Taytana Kleyn, professor at the City College of New York (CCNY) and co-author of Translanguaging With Multilingual Students: Learning from Classroom Moments, alongside Ofelia García, shares in this week’s Blog, a text written in the context of immigrant students in New York. Despite the fact that private bilingual schools in Brazil are mostly aimed at Brazilian students and expatriates, in which the languages used are, to a large extent, prestigious, the text fits our reality as Tatyana discusses the importance of addressing the socio-emotional well-being of students during emergency remote teaching. In this sense, all students deserve special attention to their socio-emotional well-being. Tatyana talks about the importance of compassion, Translanguaging and literature, among other ways of supporting students in their return to face-to-face classes.
Addressing the Socioemotional Well-being of Bilingual & Immigrant Students: Educators Rising to the Coronavirus Call
The COVID-19 pandemic has turned our world inside out, or perhaps outside in (as many of us are forced to stay indoors). Our students have had to deal with trauma, stressors and uncertainty in new and unpredictable ways. Furthermore, Black and Latinx communities have been disproportionately impacted by this virus due to structural breakdowns, and Asian Americans are experiencing increased discrimination and racist attacks as they are wrongfully being blamed for the start of this virus. For educators, this reality requires a focus on the socioemotional well-being of students and families.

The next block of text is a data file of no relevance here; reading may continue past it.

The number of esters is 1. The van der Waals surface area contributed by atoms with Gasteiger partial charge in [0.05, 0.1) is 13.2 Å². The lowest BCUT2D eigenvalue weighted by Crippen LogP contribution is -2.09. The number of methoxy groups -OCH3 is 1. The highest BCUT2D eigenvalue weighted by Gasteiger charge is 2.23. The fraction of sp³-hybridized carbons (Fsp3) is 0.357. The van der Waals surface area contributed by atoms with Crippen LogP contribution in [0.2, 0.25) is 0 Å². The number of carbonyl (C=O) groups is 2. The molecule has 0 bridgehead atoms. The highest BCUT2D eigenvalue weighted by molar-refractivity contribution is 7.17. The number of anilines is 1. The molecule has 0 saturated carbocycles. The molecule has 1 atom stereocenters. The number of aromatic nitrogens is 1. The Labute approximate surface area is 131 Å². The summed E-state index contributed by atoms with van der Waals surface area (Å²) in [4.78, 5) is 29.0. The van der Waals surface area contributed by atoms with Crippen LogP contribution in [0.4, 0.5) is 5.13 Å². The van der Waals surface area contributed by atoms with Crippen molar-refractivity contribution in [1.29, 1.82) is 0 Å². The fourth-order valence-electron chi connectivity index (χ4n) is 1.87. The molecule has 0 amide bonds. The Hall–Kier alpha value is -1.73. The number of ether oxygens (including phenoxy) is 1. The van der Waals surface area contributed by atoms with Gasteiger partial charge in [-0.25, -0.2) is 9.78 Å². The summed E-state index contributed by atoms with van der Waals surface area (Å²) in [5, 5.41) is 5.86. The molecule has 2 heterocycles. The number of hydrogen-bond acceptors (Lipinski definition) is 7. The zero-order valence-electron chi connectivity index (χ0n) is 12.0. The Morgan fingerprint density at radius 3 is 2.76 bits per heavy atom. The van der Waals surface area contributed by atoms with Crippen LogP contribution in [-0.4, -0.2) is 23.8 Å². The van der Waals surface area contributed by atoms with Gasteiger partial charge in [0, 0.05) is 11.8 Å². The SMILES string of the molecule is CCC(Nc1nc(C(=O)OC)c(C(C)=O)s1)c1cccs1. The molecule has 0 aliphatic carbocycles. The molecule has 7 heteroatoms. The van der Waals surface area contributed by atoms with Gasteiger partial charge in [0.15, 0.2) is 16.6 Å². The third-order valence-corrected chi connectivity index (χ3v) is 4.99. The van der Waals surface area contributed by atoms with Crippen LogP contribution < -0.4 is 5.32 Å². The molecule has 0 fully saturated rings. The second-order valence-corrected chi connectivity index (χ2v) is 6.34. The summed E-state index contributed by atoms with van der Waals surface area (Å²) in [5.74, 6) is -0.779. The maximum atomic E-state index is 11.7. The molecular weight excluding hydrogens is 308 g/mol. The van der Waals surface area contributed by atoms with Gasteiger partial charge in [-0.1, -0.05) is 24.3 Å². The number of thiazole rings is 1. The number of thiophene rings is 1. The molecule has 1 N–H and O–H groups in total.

To get a sense of how educators are supporting their students’ well-being and healing, I sought to learn about the practices of teachers across the nation. After circulating an online questionnaire, I received over 25 responses and have organized them into seven categories:
Teachers across the country are learning, through a lens of compassion, about the new realities our students and their families are living through. María V. Díaz, an educator from the NYS Statewide Language RBERN at NYU, explains what taking such a stance looks like in practice:
In the absence of in-person contact, teachers are finding myriad ways to maintain communication with their students and families. Whatsapp, Google Meets, Google Forms, WeChat, Remind, WebEx, phone calls, video calls, text messages, and email are some of the ways they have stayed in contact. Martina Meijer, a 4th grade bilingual teacher at PS 139 NYC DOE, also mails postcards to students who do not have access to technology and/or wifi. These communications can serve as a way to learn more about what each family is dealing with, checking in on their well-being, and discussing how learning will take place in order to ease anxiety about virtual learning.
This pandemic has highlighted the importance of access to information, and in some immigrant families, English-only notifications can be an obstacle. Teachers across content areas and programs are finding ways to use home languages to build bridges of understanding. Some teachers are bilingual themselves, while others rely more on translation apps, which aren’t perfect, but are helpful. One teacher explains, “It comforts students and families to know that they can communicate in either language and obtain an understanding of the assignment or resolve an issue.” Maryann Hasso allows her students to read a book in their home language and submit a bilingual summary, thereby lowering the stress of working in a new language exclusively. One teacher has noticed that, “being able to communicate in their own language gives many students and their parents additional emotional support as they are heard and understood during this shelter in time.” By encouraging everyone to use all their linguistic resources, educators are reducing anxieties and making vital information more accessible.